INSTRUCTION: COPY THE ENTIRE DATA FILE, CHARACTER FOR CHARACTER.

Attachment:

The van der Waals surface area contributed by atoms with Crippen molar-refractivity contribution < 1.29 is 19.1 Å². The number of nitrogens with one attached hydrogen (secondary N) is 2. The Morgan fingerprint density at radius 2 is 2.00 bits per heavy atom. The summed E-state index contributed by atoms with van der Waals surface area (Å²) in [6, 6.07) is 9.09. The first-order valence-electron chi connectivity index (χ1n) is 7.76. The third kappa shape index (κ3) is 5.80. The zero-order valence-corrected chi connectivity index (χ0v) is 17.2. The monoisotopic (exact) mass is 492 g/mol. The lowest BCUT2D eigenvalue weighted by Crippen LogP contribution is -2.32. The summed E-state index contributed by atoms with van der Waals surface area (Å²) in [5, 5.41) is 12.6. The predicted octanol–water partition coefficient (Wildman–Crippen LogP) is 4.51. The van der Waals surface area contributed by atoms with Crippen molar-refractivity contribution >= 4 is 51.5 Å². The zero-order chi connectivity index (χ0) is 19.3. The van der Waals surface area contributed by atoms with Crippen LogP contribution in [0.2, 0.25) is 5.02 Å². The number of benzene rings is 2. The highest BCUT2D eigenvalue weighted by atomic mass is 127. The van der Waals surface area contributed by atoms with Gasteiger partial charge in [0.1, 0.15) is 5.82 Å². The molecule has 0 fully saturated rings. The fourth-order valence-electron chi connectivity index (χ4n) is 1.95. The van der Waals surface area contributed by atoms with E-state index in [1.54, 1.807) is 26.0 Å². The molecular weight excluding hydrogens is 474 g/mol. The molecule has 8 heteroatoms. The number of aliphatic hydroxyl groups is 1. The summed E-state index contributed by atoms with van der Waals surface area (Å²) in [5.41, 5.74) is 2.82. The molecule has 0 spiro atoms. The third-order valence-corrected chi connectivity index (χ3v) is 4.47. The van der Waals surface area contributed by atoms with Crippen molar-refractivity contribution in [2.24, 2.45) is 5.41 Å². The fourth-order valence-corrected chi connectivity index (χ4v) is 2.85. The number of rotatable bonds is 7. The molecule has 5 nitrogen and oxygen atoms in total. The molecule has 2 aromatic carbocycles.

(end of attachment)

The van der Waals surface area contributed by atoms with Crippen molar-refractivity contribution < 1.29 is 19.1 Å². The number of nitrogens with one attached hydrogen (secondary N) is 2. The Morgan fingerprint density at radius 2 is 2.00 bits per heavy atom. The summed E-state index contributed by atoms with van der Waals surface area (Å²) in [6, 6.07) is 9.09. The first-order valence-electron chi connectivity index (χ1n) is 7.76. The third kappa shape index (κ3) is 5.80. The zero-order valence-corrected chi connectivity index (χ0v) is 17.2. The monoisotopic (exact) mass is 492 g/mol. The lowest BCUT2D eigenvalue weighted by Crippen LogP contribution is -2.32. The summed E-state index contributed by atoms with van der Waals surface area (Å²) in [5, 5.41) is 12.6. The predicted octanol–water partition coefficient (Wildman–Crippen LogP) is 4.51. The van der Waals surface area contributed by atoms with Crippen molar-refractivity contribution >= 4 is 51.5 Å². The zero-order chi connectivity index (χ0) is 19.3. The van der Waals surface area contributed by atoms with Crippen LogP contribution in [0.2, 0.25) is 5.02 Å². The number of benzene rings is 2. The highest BCUT2D eigenvalue weighted by atomic mass is 127. The van der Waals surface area contributed by atoms with Gasteiger partial charge in [0.1, 0.15) is 5.82 Å². The molecule has 0 fully saturated rings. The fourth-order valence-electron chi connectivity index (χ4n) is 1.95. The van der Waals surface area contributed by atoms with E-state index in [1.54, 1.807) is 26.0 Å². The molecular weight excluding hydrogens is 474 g/mol. The molecule has 8 heteroatoms. The number of aliphatic hydroxyl groups is 1. The summed E-state index contributed by atoms with van der Waals surface area (Å²) in [5.41, 5.74) is 2.82. The molecule has 0 spiro atoms. The third-order valence-corrected chi connectivity index (χ3v) is 4.47. The van der Waals surface area contributed by atoms with Crippen molar-refractivity contribution in [2.24, 2.45) is 5.41 Å². The fourth-order valence-corrected chi connectivity index (χ4v) is 2.85. The number of rotatable bonds is 7. The molecule has 5 nitrogen and oxygen atoms in total. The molecule has 2 aromatic carbocycles.